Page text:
But I realised that everything comes at the expense of something.
If I am growing Antifragile, something else has to give.
If there’s just nature on the otherside, we’re fine. But if there are people, then we better be careful about how we get Antifragile.

There’s also the notion of scale. Something small, dying to make the bigger collective stronger.
So there’s always a balancing act and a constant need to be observant.

This is how I imagine it, in a few scenarios in my life.

My cells need to die, my muscles need to tear in order that I build up my strength.
Here the individual is nature (my cells), dying in order to make me (my body, the collective) much stronger.
Imagine if that did not happen, if each cell decided, why should I die?
Actually, you don’t have to imagine.
That’s what cancer is.

If I die this year, I am insured. My folks get a hefty payout. (Antifragility for my family’s finances)
But the insurance company can only afford to do this, because they have money from a ton of folks placing the same bet as I did. That we would croak this year.
This is again the individual (me) benefiting the collective (the vast pool of people, who do not have enough saved, yet want to provide for their loved ones).

A nasty one is when someone uses this for their own benefit.
They win, but the collective loses.
Scams of various sorts come to mind here, where an unscrupulous person, takes advantage and become antifragile at the benefit of other people.

The flip side is the hero, where the individual takes risks and sacrifices to benefit the collective
Soldiers, Teachers, Firefighters, Tinkerers, Entrepreneurs are all examples of folks who sacrifice individually so that society as a whole benefits.

So this is what I learnt. To see how actions towards antifragility (mine or others) have ramifications on my life.
To always see if I or society benefit. Not someone else taking undue advantage.

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Git the Branch

I started playing with a way to control Git via Python.
Kushal had asked me to write a program, that would show me the local git branches.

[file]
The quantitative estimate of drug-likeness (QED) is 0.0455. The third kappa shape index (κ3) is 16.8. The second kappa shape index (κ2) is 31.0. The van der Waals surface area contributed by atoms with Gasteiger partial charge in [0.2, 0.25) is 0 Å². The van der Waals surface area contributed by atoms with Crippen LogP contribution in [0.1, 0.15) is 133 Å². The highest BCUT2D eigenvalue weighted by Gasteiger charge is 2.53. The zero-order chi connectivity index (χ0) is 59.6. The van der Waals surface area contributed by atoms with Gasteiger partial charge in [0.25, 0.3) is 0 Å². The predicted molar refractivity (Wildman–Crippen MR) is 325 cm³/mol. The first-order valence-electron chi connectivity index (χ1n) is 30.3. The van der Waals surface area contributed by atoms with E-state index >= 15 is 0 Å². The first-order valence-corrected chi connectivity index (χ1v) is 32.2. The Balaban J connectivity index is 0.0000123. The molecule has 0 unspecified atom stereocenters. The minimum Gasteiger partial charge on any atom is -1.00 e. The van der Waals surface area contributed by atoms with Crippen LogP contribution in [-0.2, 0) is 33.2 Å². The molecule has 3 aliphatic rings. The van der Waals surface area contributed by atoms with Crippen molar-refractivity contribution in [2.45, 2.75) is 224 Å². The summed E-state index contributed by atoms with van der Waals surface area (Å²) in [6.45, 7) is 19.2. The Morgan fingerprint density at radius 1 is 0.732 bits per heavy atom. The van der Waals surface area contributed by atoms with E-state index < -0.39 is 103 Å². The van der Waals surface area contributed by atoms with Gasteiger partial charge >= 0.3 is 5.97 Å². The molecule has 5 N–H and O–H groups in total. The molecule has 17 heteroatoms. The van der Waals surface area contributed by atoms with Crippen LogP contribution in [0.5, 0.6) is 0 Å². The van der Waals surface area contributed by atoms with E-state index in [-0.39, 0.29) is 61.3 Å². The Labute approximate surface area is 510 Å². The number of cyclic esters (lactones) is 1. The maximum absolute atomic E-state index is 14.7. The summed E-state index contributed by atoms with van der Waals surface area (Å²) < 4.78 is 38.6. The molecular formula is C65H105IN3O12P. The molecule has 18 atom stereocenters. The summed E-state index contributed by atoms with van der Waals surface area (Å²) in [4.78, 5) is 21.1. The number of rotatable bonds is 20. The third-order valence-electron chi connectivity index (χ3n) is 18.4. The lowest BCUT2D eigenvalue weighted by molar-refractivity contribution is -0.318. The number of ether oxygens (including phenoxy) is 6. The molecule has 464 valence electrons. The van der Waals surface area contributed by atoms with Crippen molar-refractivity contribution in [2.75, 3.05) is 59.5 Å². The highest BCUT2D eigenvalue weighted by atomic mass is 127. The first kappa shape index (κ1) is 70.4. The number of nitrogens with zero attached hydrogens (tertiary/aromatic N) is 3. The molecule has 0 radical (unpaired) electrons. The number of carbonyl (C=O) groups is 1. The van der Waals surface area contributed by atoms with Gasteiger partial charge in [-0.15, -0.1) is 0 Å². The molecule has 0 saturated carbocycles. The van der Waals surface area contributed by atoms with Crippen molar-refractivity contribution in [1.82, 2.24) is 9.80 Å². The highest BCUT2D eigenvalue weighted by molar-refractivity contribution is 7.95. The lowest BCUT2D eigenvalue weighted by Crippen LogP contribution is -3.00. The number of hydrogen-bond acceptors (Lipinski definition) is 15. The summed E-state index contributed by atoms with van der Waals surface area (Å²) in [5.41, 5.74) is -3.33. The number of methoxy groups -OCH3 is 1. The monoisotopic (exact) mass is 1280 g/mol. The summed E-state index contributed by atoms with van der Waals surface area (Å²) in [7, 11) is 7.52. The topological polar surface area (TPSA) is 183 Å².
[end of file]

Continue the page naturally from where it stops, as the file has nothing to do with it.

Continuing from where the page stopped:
So here it is!
I call it Git the Branch. (painfully, punny, I know :))

And now I realise why he asked me to do this.
The program itself is trivial.
Here’s the code on my code repo, Gitlab, and Github.
It just consists of me using GitPython to access the current folder via a GitPython Repo object.
And then querying it for its branches.

The important work was done yesterday, when I pored over the documentation and figured out how GitPython actually works.
And I realised that is what Kushal wanted me to do.
Read something and figure out how I could adapt it to my situation.

The other thing I realised, was licensing.
I want my programs to be used, played with and adapted.
So it makes sense for me, to make it as easy to use as possible.
This is why I have decided, that until circumstances dictate otherwise, I shall use the MIT License.
This led me to check if I could then actually license my software as such, if the software that I depend on (in this case GitPython) have different licenses.
My arbitrary and random research suggests that I can do so.
If I learn otherwise, I shall think about what to do next.
If you have anything to suggest, please let me know, by mailing me at jason at this domain.

One other (painful) thing, that I realised is that I cannot focus at all when I am writing code.
This post has come out in a blur of focussed writing.
My academic studies are also something that I can focus for hours on.
Apparently that focus does not translate to programming.
I need to build up this skill for this domain seperately.
Hopefully, this will come with showing up daily.

This was fun to do.
Here’s to writing my way to fluency.

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P.P.P.S. Update, 7pm the same day, The answer to focus, lies in this serendipitous Seth post

A third might be, just for an hour, to turn it off.
All of it.